J Rhinol.  2017 Nov;24(2):112-117. 10.18787/jr.2017.24.2.112.

Endoscopic Removal of Retained a Wooden Foreign Body Causing Persistent Intraorbital Inflammation

  • 1Department of Otorhinolaryngology-Head and Neck Surgery, Dankook University, College of Medicine, Cheonan, Korea. entdocjung@daum.net


An intraorbital foreign body can cause a variety of signs and symptoms depending on size, location, and composition and can be classified as metal, inorganic, or organic depending on composition. An intraorbital organic foreign body, such as wood, can cause severe inflammation. An intraorbital foreign body is not only difficult to detect, but also can cause severe complications such as orbital cellulitis, orbital abscess, optic nerve injury, and extraocular muscle injury. A wooden foreign body can be very difficult to detect, even if computed tomography (CT) or magnetic resonance imaging (MRI) is used. Therefore, clinical suspicion based on history taking, physical examination, and radiological examination is essential for diagnosis of intraorbital wooden foreign body. We report a case of repeated intraorbital inflammation due to a retained wooden foreign body in a healthy 56-year-old male patient, who was treated with a combination of intravenous antibiotics and transnasal endoscopic foreign body removal.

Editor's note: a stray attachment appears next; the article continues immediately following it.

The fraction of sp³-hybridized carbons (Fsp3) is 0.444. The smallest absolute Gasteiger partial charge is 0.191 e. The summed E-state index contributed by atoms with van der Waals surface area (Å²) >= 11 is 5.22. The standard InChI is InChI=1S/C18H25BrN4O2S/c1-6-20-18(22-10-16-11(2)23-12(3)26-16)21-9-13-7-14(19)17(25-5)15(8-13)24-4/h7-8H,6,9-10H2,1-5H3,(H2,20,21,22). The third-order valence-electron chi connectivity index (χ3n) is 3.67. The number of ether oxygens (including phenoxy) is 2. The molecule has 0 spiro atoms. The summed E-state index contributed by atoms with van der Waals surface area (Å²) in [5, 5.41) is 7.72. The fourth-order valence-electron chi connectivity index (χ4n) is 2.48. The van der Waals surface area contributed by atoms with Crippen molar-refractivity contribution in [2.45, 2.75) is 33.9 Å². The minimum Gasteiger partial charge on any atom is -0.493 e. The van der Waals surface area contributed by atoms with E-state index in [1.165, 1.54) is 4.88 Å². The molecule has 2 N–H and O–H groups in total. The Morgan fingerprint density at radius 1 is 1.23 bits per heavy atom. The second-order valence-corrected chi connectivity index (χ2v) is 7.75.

Foreign body; Orbit; Abscess; Wood

MeSH Terms

Anti-Bacterial Agents
Foreign Bodies*
Magnetic Resonance Imaging
Middle Aged
Optic Nerve Injuries
Orbital Cellulitis
Physical Examination
Anti-Bacterial Agents


  • Fig. 1 Preoperative axial (A) and coronal (B) computerized tomography (CT) scans show diffuse air bubble with soft tissue swelling, haziness of left ethmoid sinus and medial blow out fracture.

  • Fig. 2 Axial (A) and coronal (B) computerized tomography (CT) scans performed 1 month after wooden penetrating injury show high density material that may outline the suspected retained wooden foreign body (arrow).

  • Fig. 3 Photograph of the removed wooden foreign body, sized 18×5 mm.

  • Fig. 4 Axial (A) and coronal (B) computerized tomography (CT) scans, performed 1 week after endoscopic removal of the retained wooden foreign body.


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